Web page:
Mind travel through books

Poor me. I have never been outside Indonesia even for journalistic purposes. I myself is not a travel lover. When I was still a teenager, only few places I would love to visit: Mecca as the ultimate holy site for Muslims; Torino as the home base of my favorite football club Juventus; and recently is Salinas where my beloved author John Steinbeck was born.

I have read some books, mostly novels, ever since I rarely went to the fields back in 2010. Working all day long in an air-conditioned room bores me but it provides me with a lot of time of reading. I actually read to absorb authors’ ideas and their perspectives as well as enjoy what fantasy are on offers. Not many books I have read so far. At first, I start reading American literature, then classic books, before I end up digesting books on Indian literature. Tell you what? India has very talented writers with excellent English proficiency. and currently, Amitav Ghosh’s novels top my reading list. One thing I like from his books is they bring my mind into a virtual trip to remote, strange places across the world.

When you read his books, you know that you take yourself in a visionary journey across oceans, countries, even continents. His vivid descriptions allow readers to experience as if they accompany him in his trips. I enjoy this kind of sensation while I read “The Glass Palace”, a perfect start-up choice to later explore his novels.

I truly must confess that I want to visit Ratnagiri, Mandalay, Calcutta, and even Rangoon. Basically, all places that serve as the novel’s settings. It will be like a literature journey. No offense but I firstly think India is not a country really worth a visit. I mean, I already catch enough pictures of this second most densely-populated nation through movies as I love Bollywood. Through the pens of Ghosh, however, the nation turns out to be more interesting than I once thought.

One of the places that drive me into wonder is Ratnagiri. Had I not read “The Glass Palace”, I would probably not know the site. The place, as the novel says, is the place where Burma’s last king-in-exile Thebaw and Queen Supayalat resides. My recent search reveals that the place is a beautiful port city on the Arabian Sea coast in Ratnagiri district in the southwestern part of Maharashtra, India. The district is a part of Konkan.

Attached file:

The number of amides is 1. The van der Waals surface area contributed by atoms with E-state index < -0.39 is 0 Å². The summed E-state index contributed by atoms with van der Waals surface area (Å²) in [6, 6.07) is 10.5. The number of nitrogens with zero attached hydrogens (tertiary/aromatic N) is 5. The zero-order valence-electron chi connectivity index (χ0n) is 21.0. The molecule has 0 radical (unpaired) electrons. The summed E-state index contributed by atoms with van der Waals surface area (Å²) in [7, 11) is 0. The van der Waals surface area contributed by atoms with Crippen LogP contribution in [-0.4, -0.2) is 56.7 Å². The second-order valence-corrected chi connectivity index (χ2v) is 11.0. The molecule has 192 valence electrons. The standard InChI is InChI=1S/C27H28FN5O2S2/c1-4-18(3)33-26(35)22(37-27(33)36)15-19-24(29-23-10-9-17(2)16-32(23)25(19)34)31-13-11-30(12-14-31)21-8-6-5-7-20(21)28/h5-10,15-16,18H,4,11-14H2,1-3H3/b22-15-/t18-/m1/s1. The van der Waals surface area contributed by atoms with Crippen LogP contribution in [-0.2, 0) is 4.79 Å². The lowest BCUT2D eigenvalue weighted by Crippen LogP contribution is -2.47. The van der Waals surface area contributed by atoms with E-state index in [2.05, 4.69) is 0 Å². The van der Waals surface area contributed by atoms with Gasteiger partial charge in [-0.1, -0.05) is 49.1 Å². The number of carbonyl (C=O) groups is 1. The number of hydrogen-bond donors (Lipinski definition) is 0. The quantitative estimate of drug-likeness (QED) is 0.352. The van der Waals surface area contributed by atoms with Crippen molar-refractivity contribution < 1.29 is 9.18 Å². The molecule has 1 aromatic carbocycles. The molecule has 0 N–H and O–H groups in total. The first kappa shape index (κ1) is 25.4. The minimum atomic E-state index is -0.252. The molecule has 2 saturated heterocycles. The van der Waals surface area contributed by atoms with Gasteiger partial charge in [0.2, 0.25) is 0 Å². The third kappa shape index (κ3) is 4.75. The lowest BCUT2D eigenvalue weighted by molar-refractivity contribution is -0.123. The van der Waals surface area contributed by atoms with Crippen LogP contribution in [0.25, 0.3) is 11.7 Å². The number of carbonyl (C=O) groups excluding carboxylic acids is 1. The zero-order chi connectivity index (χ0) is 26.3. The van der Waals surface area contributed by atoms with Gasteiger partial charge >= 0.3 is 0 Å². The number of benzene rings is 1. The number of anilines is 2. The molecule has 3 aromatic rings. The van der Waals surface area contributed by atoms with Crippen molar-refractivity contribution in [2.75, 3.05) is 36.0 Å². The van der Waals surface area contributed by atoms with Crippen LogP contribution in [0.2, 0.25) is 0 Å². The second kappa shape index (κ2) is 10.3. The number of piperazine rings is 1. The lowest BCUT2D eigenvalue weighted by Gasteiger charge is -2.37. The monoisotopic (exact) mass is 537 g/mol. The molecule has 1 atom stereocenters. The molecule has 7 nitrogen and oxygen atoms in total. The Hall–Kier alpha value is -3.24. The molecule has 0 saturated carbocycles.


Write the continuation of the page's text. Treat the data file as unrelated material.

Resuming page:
thank you to travel.yahoo.com for the pict of Ratnagiri

And it’s embarrassing to discover that I just know that Mandalay is Burma’s former capital through this book. LOL.

“The Hungry Tide” introduces me to the so-called nautical literature coupled with beautiful places laying around the Bengal Bay on the border of Bangladesh and India. Here, I encounter a place called the Sundarbans which falls under UNESCO’s protected mangrove site. I also learn about massacre in Marichjhapi, an island set in the mangrove forests of the Sundarbans. Many are died due to police brutality, disease, and starvation during an incident in 1978-1979 as the newly-elected Communist Party of India (Marxist) of West Bengal forcibly evict thousands of Bengali refugees who previously settle on the island.

thank you to empireslastcasualty.blogspot.com for the site of Marichjhapi

“The Circle of Reason” give me a unique mind trip to Africa. Till now, I keep on wondering how could such hot, deserted places such as Egypt and Algeria inspire the prolific author to write. Unfortunately, major sites in Ghosh’s first novel are fictitious thus I can hardly locate which part of Egypt Al-Ghaziri is. But anyway, this book opens up for me to explore the African literature someday. I am also eager to read books on Latin America.

Algeria as in hellotravel.com


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